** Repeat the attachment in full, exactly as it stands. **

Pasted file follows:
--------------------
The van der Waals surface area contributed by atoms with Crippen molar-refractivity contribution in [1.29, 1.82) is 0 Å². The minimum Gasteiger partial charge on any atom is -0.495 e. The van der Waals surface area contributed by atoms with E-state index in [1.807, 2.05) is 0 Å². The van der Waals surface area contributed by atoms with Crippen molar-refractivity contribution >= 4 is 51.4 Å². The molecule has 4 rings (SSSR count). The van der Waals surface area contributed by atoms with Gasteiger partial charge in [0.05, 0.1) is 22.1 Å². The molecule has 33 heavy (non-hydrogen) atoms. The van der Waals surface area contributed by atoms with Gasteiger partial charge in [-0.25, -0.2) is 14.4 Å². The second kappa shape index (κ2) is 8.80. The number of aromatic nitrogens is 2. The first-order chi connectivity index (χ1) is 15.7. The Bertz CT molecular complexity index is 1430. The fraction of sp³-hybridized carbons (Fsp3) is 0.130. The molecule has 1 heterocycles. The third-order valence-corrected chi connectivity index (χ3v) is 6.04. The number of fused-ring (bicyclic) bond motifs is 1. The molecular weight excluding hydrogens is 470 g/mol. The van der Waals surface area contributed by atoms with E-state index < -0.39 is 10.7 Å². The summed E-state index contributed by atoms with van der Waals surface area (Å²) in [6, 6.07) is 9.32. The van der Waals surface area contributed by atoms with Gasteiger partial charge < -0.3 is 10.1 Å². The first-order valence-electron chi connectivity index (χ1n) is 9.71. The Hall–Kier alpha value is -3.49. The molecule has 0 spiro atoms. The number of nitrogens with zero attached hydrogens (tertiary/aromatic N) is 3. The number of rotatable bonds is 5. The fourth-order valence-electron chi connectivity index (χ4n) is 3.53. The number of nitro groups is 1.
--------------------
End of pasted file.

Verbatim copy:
The van der Waals surface area contributed by atoms with Crippen molar-refractivity contribution in [1.29, 1.82) is 0 Å². The minimum Gasteiger partial charge on any atom is -0.495 e. The van der Waals surface area contributed by atoms with E-state index in [1.807, 2.05) is 0 Å². The van der Waals surface area contributed by atoms with Crippen molar-refractivity contribution >= 4 is 51.4 Å². The molecule has 4 rings (SSSR count). The van der Waals surface area contributed by atoms with Gasteiger partial charge in [0.05, 0.1) is 22.1 Å². The molecule has 33 heavy (non-hydrogen) atoms. The van der Waals surface area contributed by atoms with Gasteiger partial charge in [-0.25, -0.2) is 14.4 Å². The second kappa shape index (κ2) is 8.80. The number of aromatic nitrogens is 2. The first-order chi connectivity index (χ1) is 15.7. The Bertz CT molecular complexity index is 1430. The fraction of sp³-hybridized carbons (Fsp3) is 0.130. The molecule has 1 heterocycles. The third-order valence-corrected chi connectivity index (χ3v) is 6.04. The number of fused-ring (bicyclic) bond motifs is 1. The molecular weight excluding hydrogens is 470 g/mol. The van der Waals surface area contributed by atoms with E-state index < -0.39 is 10.7 Å². The summed E-state index contributed by atoms with van der Waals surface area (Å²) in [6, 6.07) is 9.32. The van der Waals surface area contributed by atoms with Gasteiger partial charge < -0.3 is 10.1 Å². The first-order valence-electron chi connectivity index (χ1n) is 9.71. The Hall–Kier alpha value is -3.49. The molecule has 0 spiro atoms. The number of nitrogens with zero attached hydrogens (tertiary/aromatic N) is 3. The number of rotatable bonds is 5. The fourth-order valence-electron chi connectivity index (χ4n) is 3.53. The number of nitro groups is 1.